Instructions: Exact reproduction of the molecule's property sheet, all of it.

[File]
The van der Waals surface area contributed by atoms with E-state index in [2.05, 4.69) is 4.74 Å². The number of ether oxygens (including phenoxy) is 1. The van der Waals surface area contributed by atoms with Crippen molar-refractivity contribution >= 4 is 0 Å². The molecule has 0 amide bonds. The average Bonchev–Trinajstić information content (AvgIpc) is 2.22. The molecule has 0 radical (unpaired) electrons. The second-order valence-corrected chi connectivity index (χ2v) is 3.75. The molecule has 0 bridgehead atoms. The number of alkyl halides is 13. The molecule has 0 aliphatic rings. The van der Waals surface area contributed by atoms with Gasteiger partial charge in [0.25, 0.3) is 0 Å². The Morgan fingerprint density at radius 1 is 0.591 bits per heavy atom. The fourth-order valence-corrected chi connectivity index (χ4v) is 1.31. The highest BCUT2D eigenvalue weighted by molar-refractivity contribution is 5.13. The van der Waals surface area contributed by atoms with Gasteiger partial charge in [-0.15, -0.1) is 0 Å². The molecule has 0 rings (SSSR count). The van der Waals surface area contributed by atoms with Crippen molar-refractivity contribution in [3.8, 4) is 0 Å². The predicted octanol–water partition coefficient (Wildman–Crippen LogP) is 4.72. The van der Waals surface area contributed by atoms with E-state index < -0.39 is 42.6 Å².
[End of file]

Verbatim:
The van der Waals surface area contributed by atoms with E-state index in [2.05, 4.69) is 4.74 Å². The number of ether oxygens (including phenoxy) is 1. The van der Waals surface area contributed by atoms with Crippen molar-refractivity contribution >= 4 is 0 Å². The molecule has 0 amide bonds. The average Bonchev–Trinajstić information content (AvgIpc) is 2.22. The molecule has 0 radical (unpaired) electrons. The second-order valence-corrected chi connectivity index (χ2v) is 3.75. The molecule has 0 bridgehead atoms. The number of alkyl halides is 13. The molecule has 0 aliphatic rings. The van der Waals surface area contributed by atoms with Gasteiger partial charge in [0.25, 0.3) is 0 Å². The Morgan fingerprint density at radius 1 is 0.591 bits per heavy atom. The fourth-order valence-corrected chi connectivity index (χ4v) is 1.31. The highest BCUT2D eigenvalue weighted by molar-refractivity contribution is 5.13. The van der Waals surface area contributed by atoms with Gasteiger partial charge in [-0.15, -0.1) is 0 Å². The molecule has 0 rings (SSSR count). The van der Waals surface area contributed by atoms with Crippen molar-refractivity contribution in [3.8, 4) is 0 Å². The predicted octanol–water partition coefficient (Wildman–Crippen LogP) is 4.72. The van der Waals surface area contributed by atoms with E-state index < -0.39 is 42.6 Å².